There were 28 Medals of Honor awarded to Federal soldiers for valor in the Campaign. 5 in the Battles at Crampton's, Fox's, and Turner's Gaps on South Mountain on September 14, one at Harpers Ferry on the 15th, 21 at Antietam on the 17th, and one for Shepherdstown on the 20th. There were also more than 100 other men with the Army of the Potomac that September who had already or would later receive Medals of Honor at other engagements in the War.
Official records of these awards were first gathered together from "dusty archives" at the request of the US Senate in 1973, and are currently maintained by the US Army's Center of Military History (CMH). We dug through the approximately 1200 citations for the Civil War period in an attempt to determine which of the men were also likely to have been at Antietam.
All of these citations are listed on our MoH Index page.
"Early in the Civil War, a medal for individual valor was proposed to General-in-Chief of the Army Winfield Scott. But Scott felt medals smacked of European affectation and killed the idea. The medal found support in the Navy, however, where it was felt recognition of courage in strife was needed. Public Resolution 82, containing a provision for a Navy medal of valor, was signed into law by President Abraham Lincoln on December 21, 1861".
"Shortly after this, a resolution similar in wording was introduced on behalf of the Army. Signed into law July 12, 1862, the measure provided for awarding a medal of honor 'to such noncommissioned officers and privates as shall most distinguish themselves by their gallantry in action, and other soldierlike qualities, during the present insurrection'. Although it was created for the Civil War, Congress made the Medal of Honor a permanent decoration in 1863".
(from Armed Forces Decorations and Awards, a publication of the American Forces Information Service)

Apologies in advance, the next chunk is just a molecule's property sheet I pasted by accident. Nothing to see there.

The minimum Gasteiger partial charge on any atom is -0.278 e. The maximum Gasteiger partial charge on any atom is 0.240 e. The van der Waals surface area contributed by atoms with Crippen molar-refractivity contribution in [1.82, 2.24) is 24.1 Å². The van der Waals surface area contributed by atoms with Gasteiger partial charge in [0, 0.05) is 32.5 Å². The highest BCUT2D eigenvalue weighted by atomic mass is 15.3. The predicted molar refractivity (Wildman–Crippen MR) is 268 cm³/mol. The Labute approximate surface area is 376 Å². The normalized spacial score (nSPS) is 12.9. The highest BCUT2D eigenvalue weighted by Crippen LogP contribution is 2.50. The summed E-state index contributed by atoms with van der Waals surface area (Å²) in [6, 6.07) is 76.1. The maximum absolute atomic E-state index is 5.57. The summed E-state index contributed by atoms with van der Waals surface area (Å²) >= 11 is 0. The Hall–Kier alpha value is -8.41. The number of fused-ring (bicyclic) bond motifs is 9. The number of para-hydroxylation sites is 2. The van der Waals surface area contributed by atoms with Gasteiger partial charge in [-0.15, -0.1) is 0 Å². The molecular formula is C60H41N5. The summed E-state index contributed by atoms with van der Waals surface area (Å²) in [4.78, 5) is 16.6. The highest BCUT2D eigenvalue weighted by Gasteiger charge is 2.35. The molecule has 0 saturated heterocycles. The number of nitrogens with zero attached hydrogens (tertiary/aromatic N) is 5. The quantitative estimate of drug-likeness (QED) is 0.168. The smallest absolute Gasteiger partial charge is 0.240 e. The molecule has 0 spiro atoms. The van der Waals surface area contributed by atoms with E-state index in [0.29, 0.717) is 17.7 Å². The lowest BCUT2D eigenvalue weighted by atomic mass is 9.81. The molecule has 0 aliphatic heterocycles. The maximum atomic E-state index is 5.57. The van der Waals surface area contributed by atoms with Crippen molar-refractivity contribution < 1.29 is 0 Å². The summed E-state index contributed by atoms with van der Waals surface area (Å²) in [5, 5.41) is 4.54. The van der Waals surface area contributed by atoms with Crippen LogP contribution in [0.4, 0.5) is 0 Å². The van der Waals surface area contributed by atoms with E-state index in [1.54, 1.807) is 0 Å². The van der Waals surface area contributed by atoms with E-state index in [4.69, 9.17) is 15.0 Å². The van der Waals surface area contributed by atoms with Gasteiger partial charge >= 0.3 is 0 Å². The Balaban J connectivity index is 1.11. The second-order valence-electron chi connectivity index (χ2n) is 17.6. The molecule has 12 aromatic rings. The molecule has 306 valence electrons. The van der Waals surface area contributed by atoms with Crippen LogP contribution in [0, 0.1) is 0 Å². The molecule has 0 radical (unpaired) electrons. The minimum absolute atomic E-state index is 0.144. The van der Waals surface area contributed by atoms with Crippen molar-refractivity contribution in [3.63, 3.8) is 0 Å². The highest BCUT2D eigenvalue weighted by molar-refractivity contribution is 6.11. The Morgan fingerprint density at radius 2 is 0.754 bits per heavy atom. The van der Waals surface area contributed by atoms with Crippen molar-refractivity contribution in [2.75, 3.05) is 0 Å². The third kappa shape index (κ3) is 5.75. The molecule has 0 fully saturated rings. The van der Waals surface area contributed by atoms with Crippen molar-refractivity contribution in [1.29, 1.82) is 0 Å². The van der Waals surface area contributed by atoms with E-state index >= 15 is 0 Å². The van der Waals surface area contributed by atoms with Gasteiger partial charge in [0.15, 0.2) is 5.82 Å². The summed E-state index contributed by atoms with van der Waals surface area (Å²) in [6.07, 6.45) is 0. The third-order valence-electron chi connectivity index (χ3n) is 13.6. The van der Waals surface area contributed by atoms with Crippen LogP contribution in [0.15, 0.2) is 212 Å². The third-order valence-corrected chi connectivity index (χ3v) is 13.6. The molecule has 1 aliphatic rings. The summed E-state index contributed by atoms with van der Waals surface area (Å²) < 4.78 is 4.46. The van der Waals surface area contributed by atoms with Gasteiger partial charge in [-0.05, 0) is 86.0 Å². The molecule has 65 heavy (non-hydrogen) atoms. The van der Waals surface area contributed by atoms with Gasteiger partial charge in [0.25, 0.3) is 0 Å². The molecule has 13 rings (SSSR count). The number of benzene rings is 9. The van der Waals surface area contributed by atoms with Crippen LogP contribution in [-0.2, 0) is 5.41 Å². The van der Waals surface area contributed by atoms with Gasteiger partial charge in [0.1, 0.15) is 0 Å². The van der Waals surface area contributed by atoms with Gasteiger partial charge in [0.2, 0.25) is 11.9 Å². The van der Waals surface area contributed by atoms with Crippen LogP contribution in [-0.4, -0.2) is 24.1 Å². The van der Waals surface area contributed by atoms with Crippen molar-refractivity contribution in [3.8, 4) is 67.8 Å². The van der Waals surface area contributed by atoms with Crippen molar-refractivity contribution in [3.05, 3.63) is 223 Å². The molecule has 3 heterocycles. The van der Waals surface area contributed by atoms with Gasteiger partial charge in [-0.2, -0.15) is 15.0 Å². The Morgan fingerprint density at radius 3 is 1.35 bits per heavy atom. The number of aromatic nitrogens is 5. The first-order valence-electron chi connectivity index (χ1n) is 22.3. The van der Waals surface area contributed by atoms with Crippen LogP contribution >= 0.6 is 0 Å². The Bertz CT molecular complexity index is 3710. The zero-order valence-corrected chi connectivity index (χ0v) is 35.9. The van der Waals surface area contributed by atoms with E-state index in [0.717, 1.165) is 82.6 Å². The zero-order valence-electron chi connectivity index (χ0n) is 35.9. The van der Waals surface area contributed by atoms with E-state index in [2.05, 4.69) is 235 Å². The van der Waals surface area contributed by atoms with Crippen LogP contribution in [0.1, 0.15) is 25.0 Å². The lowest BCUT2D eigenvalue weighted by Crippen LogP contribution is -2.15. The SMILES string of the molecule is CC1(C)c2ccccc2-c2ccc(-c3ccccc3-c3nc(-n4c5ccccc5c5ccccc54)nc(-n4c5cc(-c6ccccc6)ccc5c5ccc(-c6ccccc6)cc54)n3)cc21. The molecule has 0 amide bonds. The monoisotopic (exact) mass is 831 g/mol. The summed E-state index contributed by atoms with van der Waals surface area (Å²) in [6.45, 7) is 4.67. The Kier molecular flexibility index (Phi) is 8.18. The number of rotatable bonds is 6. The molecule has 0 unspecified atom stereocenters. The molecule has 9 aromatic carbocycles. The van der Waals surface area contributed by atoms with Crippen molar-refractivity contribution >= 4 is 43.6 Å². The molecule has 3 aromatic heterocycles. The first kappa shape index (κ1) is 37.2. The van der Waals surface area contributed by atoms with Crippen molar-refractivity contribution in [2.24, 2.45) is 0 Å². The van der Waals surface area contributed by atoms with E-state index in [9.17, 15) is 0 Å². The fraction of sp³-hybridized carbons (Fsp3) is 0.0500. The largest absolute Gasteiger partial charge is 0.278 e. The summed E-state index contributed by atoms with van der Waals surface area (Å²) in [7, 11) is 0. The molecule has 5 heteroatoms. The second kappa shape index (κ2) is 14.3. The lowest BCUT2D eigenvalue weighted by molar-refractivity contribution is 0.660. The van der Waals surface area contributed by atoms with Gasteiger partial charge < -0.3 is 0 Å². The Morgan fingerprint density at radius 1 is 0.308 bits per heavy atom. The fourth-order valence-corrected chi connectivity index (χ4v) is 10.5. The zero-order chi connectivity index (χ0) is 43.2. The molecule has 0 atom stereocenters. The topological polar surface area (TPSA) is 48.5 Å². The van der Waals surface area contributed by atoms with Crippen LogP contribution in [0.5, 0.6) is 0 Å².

Although authorized by legislation of the Confederate Congress, and approved by President Davis in October 1862, no Confederate Medals of Honor were ever issued to soldiers. Due to financial pressures, metal and other shortages, and opposition from some persons in authority (probably including General R. E. Lee), nominations were not acted upon. There is no question that there were many Southern soldiers who would have qualified, and should have been recognized with such a medal.
As an alternative, a Roll of Honor was established by legislation. This Roll was to contain the names of deserving soldiers selected one-per-company by their peers at each engagement. This was apparently only sparingly utilized, notable exceptions being Chickamauga and Murfreesboro in the West. There appear to be only 3 Regiments represented in the Roll published after Sharpsburg.
In the more recent past, the Sons of Confederate Veterans (SCV), an organization of descendents of Confederate Veterans, has reintroduced the Confederate Medal of Honor, and has awarded about 50 [ list ] since beginning in about 1968. These are, obviously, not official, war-era recognition.
Of the 28 medals awarded for valor in the Maryland Campaign, 5 were for action on the 14th of September, one on the 15th, 21 at Antietam on the 17th, and one on the 20th. Of the 21 for Antietam, 8 were awarded for bravery in either defending or capturing colors. These flags were the heart and soul of any Civil War military unit - the guiding symbols for the men in battle, literally and figuratively - and they were often defended to the death. 5 of the awards were for selfless devotion to help save their comrades, 5 for performing critical acts at great personal risk, and the remaining three for exceptional leadership under fire. Three of the five citations for actions at the South Mountain Gaps were for singlehandedly capturing groups of Southern soldiers, in two cases while wounded. The fourth was for personal leadership in rallying and leading a brigade of troops, and the fifth for bravery in scouting the enemy positions.
The youngest and most junior of the 26 recipients was Bugler John Cook, at 15 years old, who manned a cannon near the Miller Cornfield when all of the officers and most of the gunners had been killed or wounded. The most senior was Brigadier General John Hatch, who personally led a brigade of his Division in the assault on Turner's Gap on South Mountain on the 14th.
See more about ... all recipients present on the Campaign